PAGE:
I will never forget the day I heard about the heinous murder of Dr. Tamara O’Neal—an emergency physician in Chicago—and her colleagues by her former partner on hospital grounds.1 Her death was a shocking reminder of the reality women face in this country, especially minoritized and transgender women.2,3 Intimate partner violence (IPV) affects nearly one in four women in this country, and three to nine percent experience IPV during their pregnancy.4,5
Any conversation about IPV must include a discussion about firearms. An average of 70 women every month are shot and killed by an intimate partner, and the majority of mass shootings in this country involve the perpetrator shooting a current or former intimate partner or family member.6 An abuser’s access to and prior use of firearms to threaten partners are strongly predictive of future homicide.7 Given that firearm ownership appears to be increasing, as have firearm-related homicides during the pandemic, we can expect that rates of IPV-related homicides will similarly increase.8,9
As emergency physicians, we are no strangers to the impact of firearms and IPV. The patients whose memories have stayed with me the longest are those who were slain by guns. They are often women and children, for whom no number of thoracotomies, transfusions, or chest tubes will save.10 It can never ease the heartache of the family to whom I must say, “Despite our best efforts, your loved one has died.” Each reset of the trauma room after the death of a patient is an acknowledgement that another victim is to be expected, that another life will hang in the balance thanks to firearm-related violence. This endlessly repeating cycle of secondhand violence takes its toll on us as physicians, adding to the burnout that we face from so many different directions.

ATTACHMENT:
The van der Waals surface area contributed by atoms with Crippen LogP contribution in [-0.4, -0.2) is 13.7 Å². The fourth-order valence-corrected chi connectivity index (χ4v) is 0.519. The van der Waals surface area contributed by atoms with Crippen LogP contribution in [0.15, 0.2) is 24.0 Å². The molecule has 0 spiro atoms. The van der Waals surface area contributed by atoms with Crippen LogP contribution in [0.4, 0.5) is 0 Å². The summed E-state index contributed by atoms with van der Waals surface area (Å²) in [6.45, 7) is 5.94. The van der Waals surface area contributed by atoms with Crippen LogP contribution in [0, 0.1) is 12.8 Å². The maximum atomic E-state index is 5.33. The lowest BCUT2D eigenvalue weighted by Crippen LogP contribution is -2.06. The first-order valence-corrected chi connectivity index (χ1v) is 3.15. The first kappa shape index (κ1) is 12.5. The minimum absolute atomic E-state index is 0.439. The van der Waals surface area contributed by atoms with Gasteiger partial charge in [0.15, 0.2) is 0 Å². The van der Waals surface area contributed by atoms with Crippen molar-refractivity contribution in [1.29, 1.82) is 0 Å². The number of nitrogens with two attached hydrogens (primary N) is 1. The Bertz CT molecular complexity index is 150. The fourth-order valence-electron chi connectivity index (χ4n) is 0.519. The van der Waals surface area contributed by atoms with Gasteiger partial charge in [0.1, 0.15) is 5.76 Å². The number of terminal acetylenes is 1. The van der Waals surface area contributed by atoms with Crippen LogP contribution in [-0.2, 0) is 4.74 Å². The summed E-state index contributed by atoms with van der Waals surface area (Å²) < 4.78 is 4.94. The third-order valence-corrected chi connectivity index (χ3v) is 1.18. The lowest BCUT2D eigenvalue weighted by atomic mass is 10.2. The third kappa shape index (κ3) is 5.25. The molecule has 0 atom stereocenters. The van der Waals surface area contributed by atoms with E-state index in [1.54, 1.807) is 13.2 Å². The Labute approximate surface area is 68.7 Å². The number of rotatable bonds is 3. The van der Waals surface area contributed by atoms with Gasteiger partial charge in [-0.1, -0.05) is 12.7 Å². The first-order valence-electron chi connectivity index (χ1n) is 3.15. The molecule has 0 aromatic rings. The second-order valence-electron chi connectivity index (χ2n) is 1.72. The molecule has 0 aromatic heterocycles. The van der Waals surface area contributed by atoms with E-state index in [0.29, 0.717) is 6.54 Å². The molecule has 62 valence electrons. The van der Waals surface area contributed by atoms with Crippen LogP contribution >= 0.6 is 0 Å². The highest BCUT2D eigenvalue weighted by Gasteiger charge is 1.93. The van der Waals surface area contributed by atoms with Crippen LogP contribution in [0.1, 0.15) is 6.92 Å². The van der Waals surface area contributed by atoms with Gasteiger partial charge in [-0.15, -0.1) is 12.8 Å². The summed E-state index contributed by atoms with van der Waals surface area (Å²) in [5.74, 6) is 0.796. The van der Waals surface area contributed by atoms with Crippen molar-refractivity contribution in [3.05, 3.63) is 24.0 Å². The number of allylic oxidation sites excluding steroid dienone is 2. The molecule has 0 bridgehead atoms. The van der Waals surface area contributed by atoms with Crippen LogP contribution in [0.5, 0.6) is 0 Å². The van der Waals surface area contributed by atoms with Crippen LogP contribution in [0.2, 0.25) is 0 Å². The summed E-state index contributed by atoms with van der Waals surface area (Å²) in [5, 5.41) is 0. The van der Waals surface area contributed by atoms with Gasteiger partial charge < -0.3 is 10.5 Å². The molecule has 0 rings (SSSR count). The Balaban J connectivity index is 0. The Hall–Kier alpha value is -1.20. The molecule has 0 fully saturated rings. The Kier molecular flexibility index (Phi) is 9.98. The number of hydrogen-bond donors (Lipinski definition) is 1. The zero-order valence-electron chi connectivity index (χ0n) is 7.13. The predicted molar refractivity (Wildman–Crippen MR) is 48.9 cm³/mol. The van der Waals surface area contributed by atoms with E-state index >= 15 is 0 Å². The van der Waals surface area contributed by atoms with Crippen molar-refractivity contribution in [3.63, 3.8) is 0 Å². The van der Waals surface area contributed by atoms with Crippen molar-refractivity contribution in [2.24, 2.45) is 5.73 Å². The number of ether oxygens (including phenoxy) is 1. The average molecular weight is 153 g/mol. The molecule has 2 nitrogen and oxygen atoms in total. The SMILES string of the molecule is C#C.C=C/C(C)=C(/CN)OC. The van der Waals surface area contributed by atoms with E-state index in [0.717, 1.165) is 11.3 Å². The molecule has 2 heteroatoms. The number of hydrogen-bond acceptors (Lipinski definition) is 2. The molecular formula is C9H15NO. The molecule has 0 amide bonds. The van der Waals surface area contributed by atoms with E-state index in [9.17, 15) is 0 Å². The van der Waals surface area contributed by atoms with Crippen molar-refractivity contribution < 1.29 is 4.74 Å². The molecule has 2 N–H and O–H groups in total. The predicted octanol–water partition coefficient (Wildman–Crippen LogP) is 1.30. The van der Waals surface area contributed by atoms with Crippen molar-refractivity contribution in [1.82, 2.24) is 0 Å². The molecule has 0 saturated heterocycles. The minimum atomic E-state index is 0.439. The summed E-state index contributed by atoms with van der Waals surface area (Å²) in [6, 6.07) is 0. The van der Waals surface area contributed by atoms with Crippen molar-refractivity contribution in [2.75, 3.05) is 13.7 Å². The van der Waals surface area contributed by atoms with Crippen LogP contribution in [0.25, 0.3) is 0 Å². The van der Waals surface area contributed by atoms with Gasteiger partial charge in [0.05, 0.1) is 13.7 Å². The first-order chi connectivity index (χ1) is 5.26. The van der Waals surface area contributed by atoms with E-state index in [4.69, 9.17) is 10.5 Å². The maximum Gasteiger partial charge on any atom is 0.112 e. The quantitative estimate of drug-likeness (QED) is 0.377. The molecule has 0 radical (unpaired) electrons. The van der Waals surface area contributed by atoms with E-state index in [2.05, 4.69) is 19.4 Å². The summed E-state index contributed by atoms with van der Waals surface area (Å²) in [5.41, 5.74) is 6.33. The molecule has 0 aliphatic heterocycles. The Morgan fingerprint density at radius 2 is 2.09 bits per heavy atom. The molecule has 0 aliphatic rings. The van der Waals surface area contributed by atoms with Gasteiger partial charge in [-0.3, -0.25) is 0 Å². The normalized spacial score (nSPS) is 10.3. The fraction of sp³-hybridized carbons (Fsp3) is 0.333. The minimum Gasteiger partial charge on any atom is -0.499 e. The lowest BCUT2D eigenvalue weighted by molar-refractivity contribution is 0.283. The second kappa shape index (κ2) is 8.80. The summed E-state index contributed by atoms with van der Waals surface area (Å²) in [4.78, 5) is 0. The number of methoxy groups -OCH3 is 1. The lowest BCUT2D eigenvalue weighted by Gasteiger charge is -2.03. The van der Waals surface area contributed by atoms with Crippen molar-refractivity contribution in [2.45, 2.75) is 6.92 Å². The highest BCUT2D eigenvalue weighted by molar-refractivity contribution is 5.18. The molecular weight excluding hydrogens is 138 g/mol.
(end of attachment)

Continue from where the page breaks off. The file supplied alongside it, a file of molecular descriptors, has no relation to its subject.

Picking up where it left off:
The solution to these intersecting epidemics—gun violence, intimate partner violence, and burnout—is systemic. We must advocate for legislation to decrease access to firearms. Data have already shown that restricting access to firearms decreases deaths, and, on the other hand, increasing access leads to increased mortality.11,12 Decreasing firearm ownership among people who have been convicted of domestic violence charges or are under IPVrelated restraint orders can similarly protect those at high risk of death—including pregnant women.13
While we cannot bring back the lives of Dr. O’Neal or the countless others who have been murdered, common sense policies could save others just like them. Rome wasn’t built in a day and neither will comprehensive gun control reform. In the meantime, by preventing access to deadly weapons by people who are known to be at high risk of harming others, we can at least begin by protecting those in this highly vulnerable group.
Diana Halloran, MD, Analyzes New Study
Pregnant people and those within one year postpartum are at an elevated risk of homicide—in fact, homicide is one of the leading causes of death among this group.14 Some states have enacted policy changes by passing laws banning the possession of firearms by people convicted of domestic violence misdemeanors or who are under domestic violence restraining orders.15 Occasionally this law is paired with a second law requiring people banned from possessing firearms, such as the groups above, to turn in their firearms to law enforcement or gun dealers.15
What The Research Shows
A recent study, published in October of 2021 in Health Affairs, assessed data from 2011–2019 from the National Center for Health Statistics on pregnancy-associated homicides throughout the United States to determine if the implementation of domestic violence related firearm possession bans and relinquishment laws had an effect on the rates of pregnancy-associated homicide.13
During 2010–2018, 16 states did not have the possession ban nor a relinquishment law in effect, while 23 states had at least one of these laws. Eleven states implemented either the possession ban (with or without a relinquishment law) or a relinquishment law to support an already present possession ban during the study period. States that both prohibited firearm possession and required firearm relinquishment by people convicted of a domestic violence misdemeanor experienced 3.74 fewer deaths per 100,000 live births than would have been expected in the absence of either law. Additionally, the authors found that the presence of a relinquishment law in addition to a prohibition ban was associated with 1.17 fewer deaths per 100,000 live births compared to a prohibition ban alone.